With Nintendo’s Wii U now on store shelves (assuming you can actually find one), a lot of talk is moving towards the next generation of consoles from Microsoft and Sony. The latest rumour suggests we’ll be seeing two versions of Microsoft’s next console (reportedly to be known simply as Xbox) revealed some time in 2013.
We’re not talking Deluxe and Basic or Premium and Core, we’re actually talking about two completely different consoles. The first console is reported to be the console we’ve been waiting for: next-generation graphics coupled with Kinect 2.0 and improved audio, alongside Halo 5, if all goes well. The other console, however, is said to aim squarely at the causal gaming market and be designed as a set-top box that also happens to play games.
The latter console would fit right in alongside products like the Boxee Box, allowing users to stream content from services like Netflix, YouTube, Amazon Video, Hulu Plus, and of course, the Xbox Video Store. Bing Search would also be built-in if we had to guess, as well as access to Xbox LIVE Arcade titles from the 360 and next Xbox.
We’ll assume this lower-end Xbox Next will actually come without a disc drive and be totally download-only, but with somewhere around 32GB of memory built-in for downloading games and movies. You can hook up a standard 360 or Xbox Next controller to it, but it’ll only come with a remote in the box to keep the price below $200.
This approach makes a lot of sense in terms of Microsoft slowly going after the casual market as well as the set-top box market. They are directly competing with Nintendo and Sony in the non-gaming space, as well as going head-to-head with other competitors in the market.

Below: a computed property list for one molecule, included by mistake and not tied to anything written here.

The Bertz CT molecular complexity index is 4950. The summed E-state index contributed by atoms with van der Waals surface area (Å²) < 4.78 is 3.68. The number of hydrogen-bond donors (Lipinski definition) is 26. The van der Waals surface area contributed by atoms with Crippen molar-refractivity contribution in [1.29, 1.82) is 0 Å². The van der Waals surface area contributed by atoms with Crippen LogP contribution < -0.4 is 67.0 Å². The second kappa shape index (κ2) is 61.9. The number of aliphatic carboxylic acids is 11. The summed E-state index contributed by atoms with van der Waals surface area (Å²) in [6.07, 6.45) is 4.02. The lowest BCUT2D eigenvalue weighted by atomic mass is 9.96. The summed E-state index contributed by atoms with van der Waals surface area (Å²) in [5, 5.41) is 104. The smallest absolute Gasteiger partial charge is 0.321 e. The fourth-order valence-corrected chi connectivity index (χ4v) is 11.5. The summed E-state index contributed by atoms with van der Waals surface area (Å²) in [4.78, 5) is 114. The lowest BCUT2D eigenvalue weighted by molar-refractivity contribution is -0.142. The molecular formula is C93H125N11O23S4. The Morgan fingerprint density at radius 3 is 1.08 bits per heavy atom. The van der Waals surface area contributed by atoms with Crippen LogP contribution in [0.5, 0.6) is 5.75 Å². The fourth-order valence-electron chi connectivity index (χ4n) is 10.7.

It’ll be interesting to see how this plays out as we’ve never had two consoles launch at the same time (from the same manufacturer). However, with Microsoft clearly going after the casual gaming market (assuming everything turns out to be true), it may see a threat from Ouya and the casual games of Nintendo’s Wii and Wii U.
Games will almost certainly have to be designed for Xbox, however, if the folks in Redmond follow in Ouya’s footsteps, it would actually make more sense that games would be available for Windows 8 and the next Xbox alike. This would not only boost the app numbers in the store, but provide more value for people buying a game on one device or another.
It is also worth noting that there have been rumours popping up about a Wii mini console that might hit shelves before the year is up. While we think it is unlikely, the rumoured console is said to be a square shape, cutting about a third off the length of the console and trimming the price down to about a hundred dollars. It will come with a Wii Remote, nunchuk, and sensor bar, but will not support GameCube titles. For two hundred bucks more, you could just buy a Wii U, but if this happens, Wii might have a bit more life left. At a penny under a Franklin, Wii mini could become the stocking stuffer of 2012.